Two nights later, Strikeforce continued its streak of outdoing itself with a night of exciting finishes and developing personalities. The past two events were the opening rounds of the promotion’s World Grand Prix Heavyweight Tournament followed by a Strikeforce Challengers events that featured Ryan Couture, the return of Carlo Prater, and an exciting main event of Lee Healy x Lyle Beerbohm.  The ratings for Feijao vs. Henderson will indicate how much traction the previous events offered for tonight, as well as how much this event might provide for Strikeforce’s next event (April 9th, headlined by Nick Diaz vs. Paul Daley for the welterweight title), but for those who are looking for action and willing to give the Showtime product a chance, they’d do themselves right by catching the replays, starting on March 8th.

Previously, I said that this was a one-man show, with Henderson as the only star in casual fans’ eyes. Going into the event, that’s not an unreasonable assessment, but in retrospect, Strikeforce middleweight Tim Kennedy, women’s welterweight champion Marloes Coenen, and her challenger Liz ‘G-Rilla’ Carmouche gave dramatic in-cage performances and came across on the mic as fighters worth fans remembering and supporting.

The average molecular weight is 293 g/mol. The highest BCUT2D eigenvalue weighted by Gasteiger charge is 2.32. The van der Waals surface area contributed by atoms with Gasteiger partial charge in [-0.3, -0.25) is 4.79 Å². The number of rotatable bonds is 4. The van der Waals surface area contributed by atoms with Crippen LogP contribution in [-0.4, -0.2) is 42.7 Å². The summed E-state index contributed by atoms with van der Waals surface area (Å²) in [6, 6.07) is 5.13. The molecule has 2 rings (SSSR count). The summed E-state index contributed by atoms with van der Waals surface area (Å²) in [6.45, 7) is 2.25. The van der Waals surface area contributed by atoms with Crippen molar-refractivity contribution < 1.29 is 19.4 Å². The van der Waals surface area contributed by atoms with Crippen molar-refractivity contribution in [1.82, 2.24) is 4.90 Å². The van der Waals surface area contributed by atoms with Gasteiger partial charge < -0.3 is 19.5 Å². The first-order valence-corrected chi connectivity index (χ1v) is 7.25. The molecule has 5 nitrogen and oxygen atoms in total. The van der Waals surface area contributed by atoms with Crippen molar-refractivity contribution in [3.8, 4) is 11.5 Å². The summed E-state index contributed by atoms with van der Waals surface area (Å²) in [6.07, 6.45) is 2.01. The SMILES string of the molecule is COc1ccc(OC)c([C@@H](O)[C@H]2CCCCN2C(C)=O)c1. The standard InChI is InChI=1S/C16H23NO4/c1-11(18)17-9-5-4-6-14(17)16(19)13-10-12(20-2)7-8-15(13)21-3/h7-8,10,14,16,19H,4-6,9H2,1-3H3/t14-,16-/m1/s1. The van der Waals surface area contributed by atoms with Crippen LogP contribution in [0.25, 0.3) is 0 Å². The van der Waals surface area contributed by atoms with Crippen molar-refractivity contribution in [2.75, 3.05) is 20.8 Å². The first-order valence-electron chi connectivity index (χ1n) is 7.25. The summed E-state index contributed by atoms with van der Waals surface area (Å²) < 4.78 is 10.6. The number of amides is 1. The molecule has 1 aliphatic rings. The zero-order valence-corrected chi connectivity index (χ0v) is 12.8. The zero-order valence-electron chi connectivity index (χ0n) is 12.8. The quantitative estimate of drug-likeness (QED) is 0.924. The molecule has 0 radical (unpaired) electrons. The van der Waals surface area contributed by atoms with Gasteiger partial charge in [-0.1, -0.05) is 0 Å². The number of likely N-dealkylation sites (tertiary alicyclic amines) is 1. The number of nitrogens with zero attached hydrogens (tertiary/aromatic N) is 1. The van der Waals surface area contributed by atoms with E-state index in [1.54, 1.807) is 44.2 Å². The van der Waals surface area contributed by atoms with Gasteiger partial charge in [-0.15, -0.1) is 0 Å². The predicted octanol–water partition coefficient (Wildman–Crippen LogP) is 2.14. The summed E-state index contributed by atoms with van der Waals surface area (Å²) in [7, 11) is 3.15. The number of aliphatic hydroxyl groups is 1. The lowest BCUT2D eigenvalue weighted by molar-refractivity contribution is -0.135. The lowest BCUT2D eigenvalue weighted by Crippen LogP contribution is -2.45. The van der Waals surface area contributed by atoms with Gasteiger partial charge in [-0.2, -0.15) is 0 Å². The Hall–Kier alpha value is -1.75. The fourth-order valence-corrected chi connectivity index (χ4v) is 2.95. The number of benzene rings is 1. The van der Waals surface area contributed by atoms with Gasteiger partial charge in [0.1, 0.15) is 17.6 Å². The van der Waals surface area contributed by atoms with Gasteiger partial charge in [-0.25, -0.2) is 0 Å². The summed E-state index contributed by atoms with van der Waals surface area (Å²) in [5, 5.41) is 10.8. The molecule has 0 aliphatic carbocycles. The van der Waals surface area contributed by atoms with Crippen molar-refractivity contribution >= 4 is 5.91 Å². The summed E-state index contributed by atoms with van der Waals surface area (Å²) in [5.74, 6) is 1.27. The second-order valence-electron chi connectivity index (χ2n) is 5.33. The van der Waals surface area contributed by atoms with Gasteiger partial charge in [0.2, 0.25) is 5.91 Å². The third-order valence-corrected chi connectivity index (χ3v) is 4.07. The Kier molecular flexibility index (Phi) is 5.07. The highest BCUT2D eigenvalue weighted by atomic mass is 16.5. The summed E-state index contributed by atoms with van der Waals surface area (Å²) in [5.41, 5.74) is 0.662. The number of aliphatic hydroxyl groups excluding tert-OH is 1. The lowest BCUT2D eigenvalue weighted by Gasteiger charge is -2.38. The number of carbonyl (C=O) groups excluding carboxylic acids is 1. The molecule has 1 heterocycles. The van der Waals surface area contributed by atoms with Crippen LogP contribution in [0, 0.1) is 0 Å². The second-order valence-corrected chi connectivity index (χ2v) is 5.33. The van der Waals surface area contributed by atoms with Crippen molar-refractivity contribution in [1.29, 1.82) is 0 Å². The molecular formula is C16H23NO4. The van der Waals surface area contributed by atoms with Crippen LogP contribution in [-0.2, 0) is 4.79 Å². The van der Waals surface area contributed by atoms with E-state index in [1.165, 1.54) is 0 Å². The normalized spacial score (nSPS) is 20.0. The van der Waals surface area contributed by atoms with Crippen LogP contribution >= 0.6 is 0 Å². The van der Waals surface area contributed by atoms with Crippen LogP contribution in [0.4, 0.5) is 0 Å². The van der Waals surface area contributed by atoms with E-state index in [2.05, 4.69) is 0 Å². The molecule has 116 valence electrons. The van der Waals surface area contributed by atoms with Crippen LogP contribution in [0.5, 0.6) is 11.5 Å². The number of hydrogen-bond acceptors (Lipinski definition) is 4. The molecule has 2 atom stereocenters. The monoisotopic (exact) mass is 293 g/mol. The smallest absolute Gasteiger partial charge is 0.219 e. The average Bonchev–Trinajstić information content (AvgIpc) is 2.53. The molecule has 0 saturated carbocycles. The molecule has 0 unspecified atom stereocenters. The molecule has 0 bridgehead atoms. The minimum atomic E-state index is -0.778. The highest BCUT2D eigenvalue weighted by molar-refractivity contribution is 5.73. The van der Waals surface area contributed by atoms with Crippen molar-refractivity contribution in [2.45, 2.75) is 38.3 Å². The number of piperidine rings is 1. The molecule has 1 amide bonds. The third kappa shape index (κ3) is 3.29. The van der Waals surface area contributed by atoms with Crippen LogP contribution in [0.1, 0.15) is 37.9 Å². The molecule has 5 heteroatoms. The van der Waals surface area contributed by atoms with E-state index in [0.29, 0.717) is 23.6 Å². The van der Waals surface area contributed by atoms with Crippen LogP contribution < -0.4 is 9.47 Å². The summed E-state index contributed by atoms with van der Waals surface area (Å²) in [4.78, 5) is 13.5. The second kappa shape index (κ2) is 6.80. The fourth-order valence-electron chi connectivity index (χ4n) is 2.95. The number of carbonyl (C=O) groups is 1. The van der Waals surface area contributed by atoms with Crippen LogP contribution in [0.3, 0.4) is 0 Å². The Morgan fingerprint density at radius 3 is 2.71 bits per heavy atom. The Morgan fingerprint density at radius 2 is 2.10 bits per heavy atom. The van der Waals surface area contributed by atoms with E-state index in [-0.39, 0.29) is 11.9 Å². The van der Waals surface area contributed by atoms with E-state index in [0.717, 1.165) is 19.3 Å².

In particular, Carmouche dominated Coenen for at least half the match, making the champ’s come-from-behind finish in round four one of Strikeforce’s best ‘Oh Shit’ moments of 2011, if not the promotion’s whole title history. Like Griffin-Bonnar I was for the UFC (not that I’m comparing the two matches directly), Strikeforce needs these moments to stick in casual fans’ minds and they need them to involve fighters other than the ones the public already knows.

Liz Carmouche post-fight press conference comments:

Marloes Coenen post-fight press conference comments: